Herpes simplex virus 1 and 2 (HSV-1 and HSV-2) are two species of the herpes virus family, Herpesviridae, which cause infections in humans. Eight members of herpes virus infect humans to cause a variety of illnesses including cold sores, chickenpox or varicella, shingles or herpes zoster (VZV), cytomegalovirus (CMV), and various cancers, and can cause brain inflammation (encephalitis). All viruses in the herpes family produce life-long infections.
They are also called Human Herpes Virus 1 and 2 (HHV-1 and HHV-2) and are neurotropic and neuroinvasive viruses; they enter and hide in the human nervous system, accounting for their durability in the human body. HSV-1 is commonly associated with herpes outbreaks of the face known as cold sores or fever blisters, whereas HSV-2 is more often associated with genital herpes.
An infection by a herpes simplex virus is marked by watery blisters in the skin or mucous membranes of the mouth, lips or genitals. Lesions heal with a scab characteristic of herpetic disease. However, the infection is persistent and symptoms may recur periodically as outbreaks of sores near the site of original infection. After the initial, or primary, infection, HSV becomes latent in the cell bodies of nerves in the area. Some infected people experience sporadic episodes of viral reactivation, followed by transportation of the virus via the nerve’s axon to the skin, where virus replication and shedding occurs.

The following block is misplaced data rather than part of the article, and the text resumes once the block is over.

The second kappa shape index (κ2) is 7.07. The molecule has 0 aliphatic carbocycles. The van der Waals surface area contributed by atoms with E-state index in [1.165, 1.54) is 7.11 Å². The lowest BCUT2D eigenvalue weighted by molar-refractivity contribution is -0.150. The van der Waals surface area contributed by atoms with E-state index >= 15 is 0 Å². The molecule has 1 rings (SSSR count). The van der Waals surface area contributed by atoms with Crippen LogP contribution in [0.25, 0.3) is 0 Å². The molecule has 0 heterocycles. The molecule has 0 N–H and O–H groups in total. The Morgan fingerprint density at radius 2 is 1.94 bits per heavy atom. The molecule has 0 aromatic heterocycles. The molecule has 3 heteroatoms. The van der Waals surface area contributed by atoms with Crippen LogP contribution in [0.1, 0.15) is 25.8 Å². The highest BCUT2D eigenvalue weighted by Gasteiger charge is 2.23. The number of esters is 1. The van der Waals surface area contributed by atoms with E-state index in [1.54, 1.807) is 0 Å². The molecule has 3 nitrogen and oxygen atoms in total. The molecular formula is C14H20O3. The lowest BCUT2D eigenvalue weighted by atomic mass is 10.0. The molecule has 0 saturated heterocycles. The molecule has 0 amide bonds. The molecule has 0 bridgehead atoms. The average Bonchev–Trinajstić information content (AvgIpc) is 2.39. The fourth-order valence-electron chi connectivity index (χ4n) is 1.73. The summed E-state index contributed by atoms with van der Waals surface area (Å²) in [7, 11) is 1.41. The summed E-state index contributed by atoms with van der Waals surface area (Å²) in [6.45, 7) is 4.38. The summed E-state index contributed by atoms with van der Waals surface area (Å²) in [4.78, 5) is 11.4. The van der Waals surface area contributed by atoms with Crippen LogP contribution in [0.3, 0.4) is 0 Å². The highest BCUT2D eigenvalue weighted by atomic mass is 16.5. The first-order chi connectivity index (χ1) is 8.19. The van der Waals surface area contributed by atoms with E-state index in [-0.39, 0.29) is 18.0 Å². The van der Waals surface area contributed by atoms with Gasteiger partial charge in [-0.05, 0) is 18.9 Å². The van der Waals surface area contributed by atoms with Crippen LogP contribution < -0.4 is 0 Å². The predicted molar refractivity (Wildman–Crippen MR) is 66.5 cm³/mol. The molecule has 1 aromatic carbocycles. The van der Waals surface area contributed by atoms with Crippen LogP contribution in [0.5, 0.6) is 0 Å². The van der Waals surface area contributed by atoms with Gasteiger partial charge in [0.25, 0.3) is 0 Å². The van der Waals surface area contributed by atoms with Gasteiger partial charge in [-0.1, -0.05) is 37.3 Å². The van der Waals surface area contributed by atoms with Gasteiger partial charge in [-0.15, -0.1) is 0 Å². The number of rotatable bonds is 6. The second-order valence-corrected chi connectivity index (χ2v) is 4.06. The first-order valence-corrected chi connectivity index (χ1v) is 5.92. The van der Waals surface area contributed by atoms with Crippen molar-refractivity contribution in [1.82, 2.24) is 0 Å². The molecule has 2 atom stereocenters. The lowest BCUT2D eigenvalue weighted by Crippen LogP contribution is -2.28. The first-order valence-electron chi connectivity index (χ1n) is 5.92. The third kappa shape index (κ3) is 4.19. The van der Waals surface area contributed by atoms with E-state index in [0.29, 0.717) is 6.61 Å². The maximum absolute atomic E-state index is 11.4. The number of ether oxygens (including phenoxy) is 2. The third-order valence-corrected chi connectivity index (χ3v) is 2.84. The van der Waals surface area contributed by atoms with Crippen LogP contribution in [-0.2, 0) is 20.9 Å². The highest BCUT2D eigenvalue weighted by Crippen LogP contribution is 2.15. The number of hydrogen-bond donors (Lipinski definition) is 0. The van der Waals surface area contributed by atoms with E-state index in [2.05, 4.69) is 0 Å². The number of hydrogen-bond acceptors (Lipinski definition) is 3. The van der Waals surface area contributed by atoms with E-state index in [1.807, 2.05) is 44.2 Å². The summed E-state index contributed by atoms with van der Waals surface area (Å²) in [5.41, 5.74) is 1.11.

Herpes is contagious if the carrier is producing and shedding the virus. This is especially likely during an outbreak but possible at other times. There is no cure yet, but there are treatments which reduce the likelihood of viral shedding.
HSV is transmitted during close contact with an infected person who is shedding virus from the skin, in saliva or in secretions from the genitals. This horizontal transmission of the virus is more likely to occur when sores are present, although viral shedding, and therefore transmission, does occur in the absence of visible sores. In addition, vertical transmission of HSV may occur between mother and child during childbirth, which can be fatal to the infant. The immature immune system of the child is unable to defend against the virus and even if treated, the infection can result in inflammation of the brain (encephalitis) that may cause brain damage. Transmission occurs when the infant passes through the birth canal, but the risk of infection is reduced if there are no symptoms or exposed blisters during delivery. The first outbreak after exposure to HSV is commonly more severe than future outbreaks, as the body has not had a chance to produce antibodies; this first outbreak carries a low (≈1%) risk of developing aseptic meningitis.
Herpes viruses are known for their ability to establish lifelong, incurable infections. Treatment usually involves general-purpose antiviral drugs which reduce, but are unable to completely eliminate, the infection. Reducing the viral load can reduce the physical severity of outbreak-associated lesions and the amount of infected cells shed by the body, lowering the chance of transmission to others. Research has also shown that the virus’s growth is to a moderate degree proportional to the ratio of the amino acid arginine to the amino acid lysine in the diet of infected individuals. Research into a vaccine is ongoing.